Thursday, February 6, 2014

A Response To "Don't Throw The Baby Out With The Bathwater"

This article on the Daily Raw Inspiration had me vigorously nodding YES!

You don't have to give up being raw just because you got a little derailed!  More and more raw food personalities are stepping up and saying it's okay if you aren't 100% raw and vegan, 100% of the time.  Some are even admitting that they occasionally eat cooked food.

I feel rather impassioned about this because when I first discovered raw food, I was under the impression that being raw meant being at least "high raw" all the time.  Every day.  Forever. Sort of like a life sentence.  I encounter non-raw people all the time who think that being raw means I eat a weird diet and can't eat with them without the experience being awkward for everyone.  Nothing could be further from the truth. 

There are people in the world of raw food who feel that you can't really call yourself a raw food enthusiast unless you live the raw lifestyle 100% of the time, every day.  I disagree with that.  It makes me sad when people who enjoy raw food feel like they have to completely "leave" the movement because they've found they have to make some adjustments to their diet.

For foodies, the obstacle to being 100% raw might be about experiences.  If a new restaurant, recipe, cuisine or food trend  looks intriguing, it might be hard to think that we will never have that experience because it isn't raw or vegan.  Never eat a freshly baked croissant while in a Paris cafe?  Never eat beignets in New Orleans?  For some, this is unthinkable.  True, there are raw adaptations of every type of food, and true, many raw food enthusiasts think that raw gourmet foods rival that of gourmet cooked foods.  Some of us think that raw food tastes far better than cooked food.  Generally speaking, I tend to agree.  Still, for some, the very thought of a food being "off-limits" will make it more appealing.  So, go ahead.  Eat some cooked food if you want to.  You can go back to raw, again and again.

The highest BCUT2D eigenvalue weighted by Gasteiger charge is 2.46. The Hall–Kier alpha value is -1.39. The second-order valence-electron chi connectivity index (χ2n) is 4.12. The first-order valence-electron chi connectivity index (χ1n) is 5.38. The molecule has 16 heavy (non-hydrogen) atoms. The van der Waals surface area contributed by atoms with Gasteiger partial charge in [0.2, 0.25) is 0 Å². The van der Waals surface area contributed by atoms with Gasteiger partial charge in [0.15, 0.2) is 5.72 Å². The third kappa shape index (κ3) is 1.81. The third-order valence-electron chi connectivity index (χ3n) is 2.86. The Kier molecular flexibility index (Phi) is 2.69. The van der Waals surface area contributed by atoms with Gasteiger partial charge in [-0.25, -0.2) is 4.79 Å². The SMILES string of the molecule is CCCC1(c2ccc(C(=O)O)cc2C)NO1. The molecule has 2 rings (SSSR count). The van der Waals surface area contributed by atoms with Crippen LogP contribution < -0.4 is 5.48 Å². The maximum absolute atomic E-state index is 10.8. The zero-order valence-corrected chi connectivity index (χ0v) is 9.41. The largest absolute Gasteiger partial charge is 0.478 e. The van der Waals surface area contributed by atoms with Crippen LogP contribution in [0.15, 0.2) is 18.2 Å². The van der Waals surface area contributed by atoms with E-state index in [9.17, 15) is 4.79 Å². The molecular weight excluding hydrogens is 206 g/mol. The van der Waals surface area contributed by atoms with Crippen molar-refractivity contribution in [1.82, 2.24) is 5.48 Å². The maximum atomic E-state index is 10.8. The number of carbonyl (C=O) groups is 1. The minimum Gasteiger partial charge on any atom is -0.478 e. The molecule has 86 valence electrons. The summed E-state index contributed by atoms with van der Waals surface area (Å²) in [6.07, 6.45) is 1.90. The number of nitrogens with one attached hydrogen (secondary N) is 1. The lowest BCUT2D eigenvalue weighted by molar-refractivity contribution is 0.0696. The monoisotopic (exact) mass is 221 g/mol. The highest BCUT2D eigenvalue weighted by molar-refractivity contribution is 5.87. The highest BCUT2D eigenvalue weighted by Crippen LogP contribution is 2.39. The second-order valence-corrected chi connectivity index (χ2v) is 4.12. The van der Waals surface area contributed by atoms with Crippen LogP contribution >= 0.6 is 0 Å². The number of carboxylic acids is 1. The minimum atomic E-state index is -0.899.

There is a saying, "When in Rome. . . "  Some raw foodists think it's fine to make an occasional exception and eat the local cuisine while traveling, avoiding only specific foods.  Other raw foodists cannot eat anything that isn't on their diet without severe health consequences.  Each person should decide this for himself.

For some people, family and social occasions can be tricky.  John Kohler, whom I admire, posted a video a while back about how he goes to wedding receptions.  He eats raw, participates in the occasion, and does all this without anyone noticing that he isn't eating exactly the same thing as everyone else.  However, I think most raw people understand that this isn't for everyone.  In my case, it's often not doable.  Sometimes, it's all I can do to make sure my sons leave the house with clean shirts and tied shoes, without packing a cooler of raw food too.  Despite the rumors, I do not have superpowers.  So when I go to wedding receptions, parties and the like, my family and I often eat what is being served, unless we know that the food will cause distress.  Recently, a friend who happens to be an amazing cook said, "I would invite you over and cook for you, but I don't do raw food."  I replied, "That's why we aren't 100% raw!"  Because, seriously, I love my friends and I won't let a little thing like food come between us.